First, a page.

The IPCC assesses the status of knowledge about climate change. It reviews the available literature and summarises it, and also evaluates it in the overall context. The teams that compile the individual chapters are highly qualified and they read a huge number of publications as part of the reporting process. Based on the very wide-ranging expert knowledge that is gathered in this way, adjacent areas and topics can be related to each other. This actually gives rise to new knowledge – even though no new research is carried out. The synthesis process provides new insights into the big picture that could not be obtained through the isolated consideration of a particular topic or area. In addition, the texts are reviewed several times by experts and government representatives. A lot of questions are asked as a result, and this often prompts a more thorough consideration of certain statements. I have never worked on a scientific text that was as thoroughly reviewed as the IPCC Assessment Report.

Outside of science, however, attention is only paid to the comparatively slim summaries for policy-makers. Is the approach to the reporting adopted up to now really effective?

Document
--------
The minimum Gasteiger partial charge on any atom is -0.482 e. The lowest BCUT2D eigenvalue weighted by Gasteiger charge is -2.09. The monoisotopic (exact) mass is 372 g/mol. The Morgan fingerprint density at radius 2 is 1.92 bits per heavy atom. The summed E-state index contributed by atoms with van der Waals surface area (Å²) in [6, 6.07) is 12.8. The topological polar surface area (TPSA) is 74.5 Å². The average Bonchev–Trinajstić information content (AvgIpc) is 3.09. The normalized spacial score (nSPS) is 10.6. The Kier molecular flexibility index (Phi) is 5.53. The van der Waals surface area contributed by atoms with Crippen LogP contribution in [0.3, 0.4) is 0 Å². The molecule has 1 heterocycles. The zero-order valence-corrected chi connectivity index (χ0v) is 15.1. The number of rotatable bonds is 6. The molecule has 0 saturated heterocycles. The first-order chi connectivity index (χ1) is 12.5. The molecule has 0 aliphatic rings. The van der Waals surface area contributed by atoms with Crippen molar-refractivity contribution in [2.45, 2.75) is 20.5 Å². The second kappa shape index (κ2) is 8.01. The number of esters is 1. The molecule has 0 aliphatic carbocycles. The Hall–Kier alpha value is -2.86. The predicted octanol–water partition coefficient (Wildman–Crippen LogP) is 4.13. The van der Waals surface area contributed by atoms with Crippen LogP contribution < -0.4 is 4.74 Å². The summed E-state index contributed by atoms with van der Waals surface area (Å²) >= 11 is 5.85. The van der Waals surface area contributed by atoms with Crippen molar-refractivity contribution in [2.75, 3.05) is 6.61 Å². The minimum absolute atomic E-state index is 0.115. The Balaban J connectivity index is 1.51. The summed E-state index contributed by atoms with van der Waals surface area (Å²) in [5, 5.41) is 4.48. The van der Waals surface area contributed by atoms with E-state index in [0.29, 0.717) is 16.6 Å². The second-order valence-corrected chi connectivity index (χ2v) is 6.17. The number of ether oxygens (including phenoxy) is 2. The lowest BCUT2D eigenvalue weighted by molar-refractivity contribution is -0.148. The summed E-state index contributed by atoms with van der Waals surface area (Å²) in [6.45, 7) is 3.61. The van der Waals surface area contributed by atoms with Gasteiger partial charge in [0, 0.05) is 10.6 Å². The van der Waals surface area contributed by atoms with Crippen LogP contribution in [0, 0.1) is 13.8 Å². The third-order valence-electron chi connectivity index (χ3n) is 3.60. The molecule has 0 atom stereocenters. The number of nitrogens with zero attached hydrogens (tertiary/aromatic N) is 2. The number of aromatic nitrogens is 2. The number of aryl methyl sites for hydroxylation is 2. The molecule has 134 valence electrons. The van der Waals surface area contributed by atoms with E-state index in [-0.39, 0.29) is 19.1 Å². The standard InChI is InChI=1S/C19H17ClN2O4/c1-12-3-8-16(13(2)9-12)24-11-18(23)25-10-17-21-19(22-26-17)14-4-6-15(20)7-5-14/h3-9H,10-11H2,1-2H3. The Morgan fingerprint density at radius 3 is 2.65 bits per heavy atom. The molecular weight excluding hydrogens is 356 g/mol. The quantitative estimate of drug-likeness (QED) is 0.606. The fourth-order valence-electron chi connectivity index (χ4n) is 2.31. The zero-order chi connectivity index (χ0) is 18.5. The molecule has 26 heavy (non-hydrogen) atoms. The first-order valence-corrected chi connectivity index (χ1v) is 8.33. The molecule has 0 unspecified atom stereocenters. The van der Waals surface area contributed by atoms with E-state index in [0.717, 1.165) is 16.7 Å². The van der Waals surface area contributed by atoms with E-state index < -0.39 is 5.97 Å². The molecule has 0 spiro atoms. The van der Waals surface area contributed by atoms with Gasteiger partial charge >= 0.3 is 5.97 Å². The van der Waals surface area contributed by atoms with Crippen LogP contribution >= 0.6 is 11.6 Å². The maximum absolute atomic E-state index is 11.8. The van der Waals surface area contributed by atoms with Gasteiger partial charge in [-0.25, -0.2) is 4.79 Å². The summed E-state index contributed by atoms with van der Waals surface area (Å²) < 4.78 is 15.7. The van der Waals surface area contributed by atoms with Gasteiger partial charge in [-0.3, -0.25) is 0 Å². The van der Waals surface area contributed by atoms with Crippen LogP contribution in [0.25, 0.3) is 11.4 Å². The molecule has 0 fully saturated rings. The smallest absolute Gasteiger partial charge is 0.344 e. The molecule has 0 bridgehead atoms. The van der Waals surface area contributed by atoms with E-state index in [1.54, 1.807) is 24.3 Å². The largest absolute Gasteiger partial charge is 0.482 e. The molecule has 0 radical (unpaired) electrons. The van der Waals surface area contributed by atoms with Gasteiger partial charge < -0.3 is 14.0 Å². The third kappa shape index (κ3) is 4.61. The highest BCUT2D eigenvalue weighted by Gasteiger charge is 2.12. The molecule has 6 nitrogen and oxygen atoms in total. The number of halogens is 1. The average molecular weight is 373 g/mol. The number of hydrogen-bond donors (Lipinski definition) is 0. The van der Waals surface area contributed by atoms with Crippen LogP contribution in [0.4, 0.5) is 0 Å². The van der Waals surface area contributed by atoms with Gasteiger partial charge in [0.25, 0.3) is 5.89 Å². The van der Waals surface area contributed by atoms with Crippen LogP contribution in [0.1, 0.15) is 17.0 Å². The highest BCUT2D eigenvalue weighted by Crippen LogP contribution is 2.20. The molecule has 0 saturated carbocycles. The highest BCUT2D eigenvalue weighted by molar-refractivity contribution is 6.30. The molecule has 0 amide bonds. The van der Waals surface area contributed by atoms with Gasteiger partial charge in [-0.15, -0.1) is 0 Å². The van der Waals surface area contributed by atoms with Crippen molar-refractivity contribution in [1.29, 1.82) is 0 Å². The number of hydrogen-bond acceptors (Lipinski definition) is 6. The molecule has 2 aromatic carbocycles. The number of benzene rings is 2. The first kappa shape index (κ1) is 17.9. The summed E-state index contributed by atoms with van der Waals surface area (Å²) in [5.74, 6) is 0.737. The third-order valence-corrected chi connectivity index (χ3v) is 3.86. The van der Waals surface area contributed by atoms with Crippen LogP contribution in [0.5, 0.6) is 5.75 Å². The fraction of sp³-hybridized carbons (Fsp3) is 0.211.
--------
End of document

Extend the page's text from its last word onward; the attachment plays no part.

I have major doubts about this. The report is undoubtedly effective and clearly does what it is supposed to without limitations; it provides comprehensive and reliable information – including in the summaries. However, I have very strong reservations as to whether the process is efficient in this form. I do not think that it can continue to be carried out in this way, as the amount of work involved is unbelievable. And, as you said, outside of research, only around one percent of the entire report is ultimately read; in my Working Group alone, there is a summary of around 20 pages for a 1,500-page report. In so far, I think that the IPCC must fundamentally rethink its approach in future, and we should focus much more on the topics that are actually relevant for the policy-makers. These topics should be given thorough consideration at the beginning as part of an iterative process involving the government representatives – and only then developed in detail by the scientists.

What is the situation with regard to the scientific independence of the report if representatives of all governments have a say in it? According to Der Spiegel, the reference to the apparent 15-year hiatus in the warming of the earth’s surface was not presented in detail in the summary – supposedly at the instigation of the German government.